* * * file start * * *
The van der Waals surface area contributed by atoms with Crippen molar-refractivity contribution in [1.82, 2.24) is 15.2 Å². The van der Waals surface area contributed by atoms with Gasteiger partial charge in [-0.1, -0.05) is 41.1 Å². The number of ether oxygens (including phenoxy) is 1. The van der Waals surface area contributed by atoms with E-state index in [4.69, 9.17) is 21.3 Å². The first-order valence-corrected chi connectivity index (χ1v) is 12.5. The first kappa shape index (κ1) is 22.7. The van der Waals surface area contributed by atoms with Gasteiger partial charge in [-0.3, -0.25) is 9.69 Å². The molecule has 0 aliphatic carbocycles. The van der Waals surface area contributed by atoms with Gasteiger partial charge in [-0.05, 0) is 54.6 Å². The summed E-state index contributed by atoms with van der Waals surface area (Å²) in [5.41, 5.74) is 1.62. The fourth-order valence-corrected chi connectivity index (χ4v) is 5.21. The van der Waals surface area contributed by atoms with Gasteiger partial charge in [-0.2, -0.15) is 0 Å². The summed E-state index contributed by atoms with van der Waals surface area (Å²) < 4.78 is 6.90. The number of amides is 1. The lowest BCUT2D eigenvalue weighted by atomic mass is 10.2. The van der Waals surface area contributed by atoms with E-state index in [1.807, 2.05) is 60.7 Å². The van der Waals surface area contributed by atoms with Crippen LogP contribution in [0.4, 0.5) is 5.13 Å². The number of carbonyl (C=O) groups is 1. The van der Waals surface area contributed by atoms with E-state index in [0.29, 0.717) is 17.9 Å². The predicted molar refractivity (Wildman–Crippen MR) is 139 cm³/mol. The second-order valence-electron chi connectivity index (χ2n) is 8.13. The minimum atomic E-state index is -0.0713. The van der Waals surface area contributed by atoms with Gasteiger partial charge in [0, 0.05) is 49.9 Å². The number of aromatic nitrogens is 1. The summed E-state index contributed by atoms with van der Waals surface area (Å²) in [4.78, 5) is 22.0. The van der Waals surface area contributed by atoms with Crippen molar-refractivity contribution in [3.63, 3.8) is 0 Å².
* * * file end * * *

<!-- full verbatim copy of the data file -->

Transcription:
The van der Waals surface area contributed by atoms with Crippen molar-refractivity contribution in [1.82, 2.24) is 15.2 Å². The van der Waals surface area contributed by atoms with Gasteiger partial charge in [-0.1, -0.05) is 41.1 Å². The number of ether oxygens (including phenoxy) is 1. The van der Waals surface area contributed by atoms with E-state index in [4.69, 9.17) is 21.3 Å². The first-order valence-corrected chi connectivity index (χ1v) is 12.5. The first kappa shape index (κ1) is 22.7. The van der Waals surface area contributed by atoms with Gasteiger partial charge in [-0.3, -0.25) is 9.69 Å². The molecule has 0 aliphatic carbocycles. The van der Waals surface area contributed by atoms with Gasteiger partial charge in [-0.05, 0) is 54.6 Å². The summed E-state index contributed by atoms with van der Waals surface area (Å²) in [5.41, 5.74) is 1.62. The fourth-order valence-corrected chi connectivity index (χ4v) is 5.21. The van der Waals surface area contributed by atoms with Gasteiger partial charge in [-0.2, -0.15) is 0 Å². The summed E-state index contributed by atoms with van der Waals surface area (Å²) < 4.78 is 6.90. The number of amides is 1. The lowest BCUT2D eigenvalue weighted by atomic mass is 10.2. The van der Waals surface area contributed by atoms with E-state index in [1.807, 2.05) is 60.7 Å². The van der Waals surface area contributed by atoms with Crippen LogP contribution in [0.4, 0.5) is 5.13 Å². The number of carbonyl (C=O) groups is 1. The van der Waals surface area contributed by atoms with E-state index in [0.29, 0.717) is 17.9 Å². The predicted molar refractivity (Wildman–Crippen MR) is 139 cm³/mol. The second-order valence-electron chi connectivity index (χ2n) is 8.13. The minimum atomic E-state index is -0.0713. The van der Waals surface area contributed by atoms with Gasteiger partial charge in [0, 0.05) is 49.9 Å². The number of aromatic nitrogens is 1. The summed E-state index contributed by atoms with van der Waals surface area (Å²) in [4.78, 5) is 22.0. The van der Waals surface area contributed by atoms with Crippen molar-refractivity contribution in [3.63, 3.8) is 0 Å².